movement. When they hear the call of hot coals, students have to move around the area
springing as if the floor is very hot. On the call of normal, students move around the area
using the nominated locomotor movement. Change the locomotor movements often e.g. skip,
hop, side gallop, walk, run. As a variation to the game, call out animal names.
Week 9 and 10
GYES1.10 Performs basic
movement patterns to show
actions of the whole body.

identifies and
demonstrates ways in
which their body can
travel and form shapes

makes different shapes


with body while in
contact with the ground

shows a number of
different ways to move
to express an idea
ALES1.6 Develops a repertoire of
physical activities in which they
can participate.

takes part in different


types of physical activity
MOES1.4 Demonstrates a
general awareness of how basic
movement skills apply in play and
other introductory movement
experiences.

stretches and curls body

Getting started Huff and puff activities


Animal round-up. Students move around the designated space, running, skipping, hopping
etc. When one of the following calls is made, students hold that shape until told to stop.
- Dead ant- students lie on their back, kick legs and wave arms in the air.
- Dinosaur- students make the shape of any dinosaur and walk around the room.
- Dog- students are on hands and knees.
- Angry cat- students are on their hands and knees and arch back toward the ceiling.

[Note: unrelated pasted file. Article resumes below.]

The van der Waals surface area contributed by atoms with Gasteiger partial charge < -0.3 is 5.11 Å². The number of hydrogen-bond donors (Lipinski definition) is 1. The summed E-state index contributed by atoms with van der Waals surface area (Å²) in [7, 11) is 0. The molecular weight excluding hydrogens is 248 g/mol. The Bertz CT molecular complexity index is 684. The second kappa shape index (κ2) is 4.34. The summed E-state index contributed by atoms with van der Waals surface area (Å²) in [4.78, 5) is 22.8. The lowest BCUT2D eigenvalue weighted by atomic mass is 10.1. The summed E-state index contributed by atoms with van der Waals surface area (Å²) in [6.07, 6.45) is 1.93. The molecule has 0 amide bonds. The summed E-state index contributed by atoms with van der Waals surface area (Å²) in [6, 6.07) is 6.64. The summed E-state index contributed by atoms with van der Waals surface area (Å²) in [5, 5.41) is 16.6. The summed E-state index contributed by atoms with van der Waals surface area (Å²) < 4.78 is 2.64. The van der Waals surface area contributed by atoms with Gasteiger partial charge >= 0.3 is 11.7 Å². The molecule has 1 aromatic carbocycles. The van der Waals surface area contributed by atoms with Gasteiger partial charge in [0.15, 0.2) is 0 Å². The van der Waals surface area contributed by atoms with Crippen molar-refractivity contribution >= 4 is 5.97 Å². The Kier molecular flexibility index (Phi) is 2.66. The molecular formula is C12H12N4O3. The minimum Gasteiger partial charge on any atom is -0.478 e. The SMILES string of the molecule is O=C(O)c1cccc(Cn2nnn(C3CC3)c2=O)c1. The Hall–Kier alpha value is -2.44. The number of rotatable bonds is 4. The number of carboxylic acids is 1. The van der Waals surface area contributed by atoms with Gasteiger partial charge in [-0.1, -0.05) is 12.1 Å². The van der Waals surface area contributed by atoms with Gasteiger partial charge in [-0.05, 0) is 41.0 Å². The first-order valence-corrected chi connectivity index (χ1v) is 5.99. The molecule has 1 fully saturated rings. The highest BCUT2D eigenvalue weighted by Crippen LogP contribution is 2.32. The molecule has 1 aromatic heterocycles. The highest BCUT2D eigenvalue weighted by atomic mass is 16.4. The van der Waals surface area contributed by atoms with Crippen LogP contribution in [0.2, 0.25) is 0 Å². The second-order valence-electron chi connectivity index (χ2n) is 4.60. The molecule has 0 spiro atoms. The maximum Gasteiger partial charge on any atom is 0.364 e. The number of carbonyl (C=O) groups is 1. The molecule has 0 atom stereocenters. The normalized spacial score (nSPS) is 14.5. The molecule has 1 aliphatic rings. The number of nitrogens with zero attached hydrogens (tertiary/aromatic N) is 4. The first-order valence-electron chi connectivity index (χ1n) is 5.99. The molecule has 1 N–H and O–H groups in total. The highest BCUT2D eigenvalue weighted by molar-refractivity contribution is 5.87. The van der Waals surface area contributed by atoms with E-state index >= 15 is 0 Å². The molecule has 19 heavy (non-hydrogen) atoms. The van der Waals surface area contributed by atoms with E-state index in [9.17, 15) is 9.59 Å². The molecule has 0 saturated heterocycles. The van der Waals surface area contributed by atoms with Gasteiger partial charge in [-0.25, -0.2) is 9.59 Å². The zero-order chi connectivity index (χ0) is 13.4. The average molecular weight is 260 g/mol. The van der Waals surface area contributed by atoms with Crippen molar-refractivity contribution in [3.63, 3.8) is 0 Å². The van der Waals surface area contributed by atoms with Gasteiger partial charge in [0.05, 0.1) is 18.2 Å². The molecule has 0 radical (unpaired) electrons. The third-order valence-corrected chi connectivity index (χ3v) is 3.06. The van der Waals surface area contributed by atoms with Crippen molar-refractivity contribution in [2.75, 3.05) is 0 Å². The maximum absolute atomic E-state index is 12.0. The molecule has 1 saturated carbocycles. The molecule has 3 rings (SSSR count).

Skill development - Developing rocking and rolling techniques
Students identify different ways they can move from one place to another e.g. walking,
running, rolling, crawling. Explain to students that they will be learning how to roll safely, from
one place to another. The types of rolls they will be practising are the log roll and the egg roll.

Rolling is an important skill for students to


develop in order to gain a sense of
spatial awareness and body control.
Note: Before students can perform and
practise a roll successfully, they must be
able to demonstrate tight body control.

Students spread out along three lines on mats so they are standing facing the teacher.
Ensure there is adequate room between students. On the teachers call, students
demonstrate the following movements.
- loose neck and arms
- loose legs
- loose body
- tight upright body
- loose body while laying on the floor
- tight body while laying on the floor.

State of New South Wales through the NSW Department of Education and Communities, 2012. All rights reserved.
http://www.curriculumsupport.nsw.edu.au/

Outcomes
at a low level

Learning experience

Teaching notes and planned


assessment

Reinforce to students that a tight controlled body is essential to perform rolls safely.
While lying on the floor, ask students to make the shape of a log (or pencil) with their body.
Select any students who perform the correct body position for the log roll to demonstrate to
the rest of the class.
Use the following key teaching cues:
- lie on your back on the floor
- arms stretched tight above your head, next to your ears
- legs together ankles touching.
Ask all students to demonstrate this correct body position. Explain to students that if they
keep their body straight and tight they will be able to roll along the mat.
Students perform a log roll to their left so that they all roll in the
same direction. Have students try and roll back to their right
where they started. Reinforce to students they need to roll their